5. Rejected the Defendants’ argument that no remediation is necessary because the national average of lead poisoning in children has dropped 90 percent between 1980 and 2008;

  6. Rejected the Defendants’ argument based on evidence that leaded gasoline was largely responsible for soil lead and dust, and that exposures to lead in paint has had very little impact on community lead blood levels;

  7. Rejected the Defendants’ argument based on evidence that current medical understanding of the low threshold for effects of childhood lead poisoning was unknown prior to 1970;

  8. Rejected the Defendants’ arguments relating to the fact that prior to 1971, the medical community’s understanding of lead poisoning was that it did not cause significant symptoms in children until blood lead levels exceeded by an amount at least 8–10 times the amount considered dangerous today;

  9. Rejected the Defendants’ argument that its promotions were protected by the First Amendment, based on the court’s determination that the communications constituted knowing concealment and deception concerning the safety of lead paint for interior home use;

  10. Rejected the Defendants’ argument that the Plaintiff was required to present evidence that the Defendants' promotions had a quantifiable impact on the public's use of lead paint on residential interiors;

  11. Rejected the Defendants’ argument that their wrongful promotions were too remote in time to be the cause of the current public health hazard;

  12. Rejected the Defendants’ argument that the current public health hazard is largely caused by owner neglect; intervening actions of architects, painters and tenants; failure of landlords to maintain property; renovations; repainting, etc., as opposed to the original layer of lead based paint painted onto the interiors of residences prior to 1950;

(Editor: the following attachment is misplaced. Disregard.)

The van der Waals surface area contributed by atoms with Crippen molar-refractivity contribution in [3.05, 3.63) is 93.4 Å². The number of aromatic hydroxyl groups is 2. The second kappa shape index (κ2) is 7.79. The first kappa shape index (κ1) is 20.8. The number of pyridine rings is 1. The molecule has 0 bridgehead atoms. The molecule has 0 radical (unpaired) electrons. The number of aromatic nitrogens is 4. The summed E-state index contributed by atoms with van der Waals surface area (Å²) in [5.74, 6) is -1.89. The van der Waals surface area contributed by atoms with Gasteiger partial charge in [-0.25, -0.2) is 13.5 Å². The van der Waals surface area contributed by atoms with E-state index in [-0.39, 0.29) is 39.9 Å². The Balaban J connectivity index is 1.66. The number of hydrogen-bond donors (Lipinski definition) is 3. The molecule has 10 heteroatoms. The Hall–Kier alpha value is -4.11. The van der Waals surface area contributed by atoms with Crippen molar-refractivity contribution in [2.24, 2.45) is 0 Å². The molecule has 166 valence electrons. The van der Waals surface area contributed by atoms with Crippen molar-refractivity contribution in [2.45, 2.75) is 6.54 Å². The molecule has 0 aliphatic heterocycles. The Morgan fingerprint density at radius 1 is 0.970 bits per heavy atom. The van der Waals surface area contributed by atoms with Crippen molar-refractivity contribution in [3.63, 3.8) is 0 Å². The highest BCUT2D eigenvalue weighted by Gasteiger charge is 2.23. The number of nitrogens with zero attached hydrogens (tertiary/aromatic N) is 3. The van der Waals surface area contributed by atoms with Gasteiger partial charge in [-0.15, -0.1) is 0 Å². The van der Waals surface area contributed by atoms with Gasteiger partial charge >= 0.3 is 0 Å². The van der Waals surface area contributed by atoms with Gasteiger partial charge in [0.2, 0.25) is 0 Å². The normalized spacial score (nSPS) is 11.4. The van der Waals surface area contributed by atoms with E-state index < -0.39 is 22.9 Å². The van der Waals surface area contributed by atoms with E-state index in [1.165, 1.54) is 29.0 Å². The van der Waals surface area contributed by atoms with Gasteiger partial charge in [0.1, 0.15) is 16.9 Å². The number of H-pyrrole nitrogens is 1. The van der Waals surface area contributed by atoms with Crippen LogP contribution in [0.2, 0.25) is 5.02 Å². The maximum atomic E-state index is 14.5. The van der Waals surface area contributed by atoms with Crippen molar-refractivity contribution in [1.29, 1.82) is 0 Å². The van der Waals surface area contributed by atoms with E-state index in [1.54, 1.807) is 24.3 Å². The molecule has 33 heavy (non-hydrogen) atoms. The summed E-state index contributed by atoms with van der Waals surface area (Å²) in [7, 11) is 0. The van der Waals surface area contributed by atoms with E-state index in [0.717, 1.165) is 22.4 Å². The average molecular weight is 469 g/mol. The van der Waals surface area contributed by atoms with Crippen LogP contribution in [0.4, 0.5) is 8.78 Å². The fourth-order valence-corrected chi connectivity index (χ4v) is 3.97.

13. Accepted the Defendants’ argument that they should not be responsible for remediation of homes built after 1950, based on evidence that they recommended use of non-lead paint on interiors from that point forward;

  14. Rejected the Defendants’ argument that the Plaintiff was required to show that each Defendant's lead paint was currently present in a large number of homes within the affected jurisdictions, based on the court’s view that the source of the lead paint was irrelevant as liability arose from the defendants' promotion of lead paint in general;

  15. Rejected the Defendants’ argument that due process requires that responsibility for remediation be proportionate to each Defendant’s relative contribution, based on the court’s determination that liability would be purely joint and several;

  16. Rejected the Defendants’ argument that the Plaintiff failed to establish that interior residential lead paint interferes with any “public right,” holding instead that “anything” that is injurious to health is a public nuisance.

  17. Rejected the Defendants’ argument that to constitute a public nuisance, interior lead paint must have violated regulatory standards at the time the promotions were made;

  18. Rejected Defendants’ argument that the decision violates constitutional separation of powers, i.e., that the Legislature and not the courts should be creating public policy on lead paint and remediation, which it already does;

  19. Rejected the Defendants’ argument that they should have had the right to inspect each claimed affected property before liability could attach to them;

  20. Rejected the Defendants’ argument regarding the need for proportionality and due process, holding that abatement orders do not constitute damage awards;

  21. Rejected the Defendants’ argument that they were unfairly denied their constitutional right to a jury trial, once again based on the court’s determination that a public nuisance case is one in equity, where damages are not awarded; the right to a jury trial is limited to cases determining damages; and

  22. Rejected the Defendants’ argument that the abatement fund order is merely a disguised damages award.

It is expected that the Defendants will seek review from the California Supreme Court. If they do, their petition is due on or before December 26, 2017. The Plaintiff also has the ability to seek review of the portion of the Court of Appeal's decision limiting abatement to pre-1951 residences.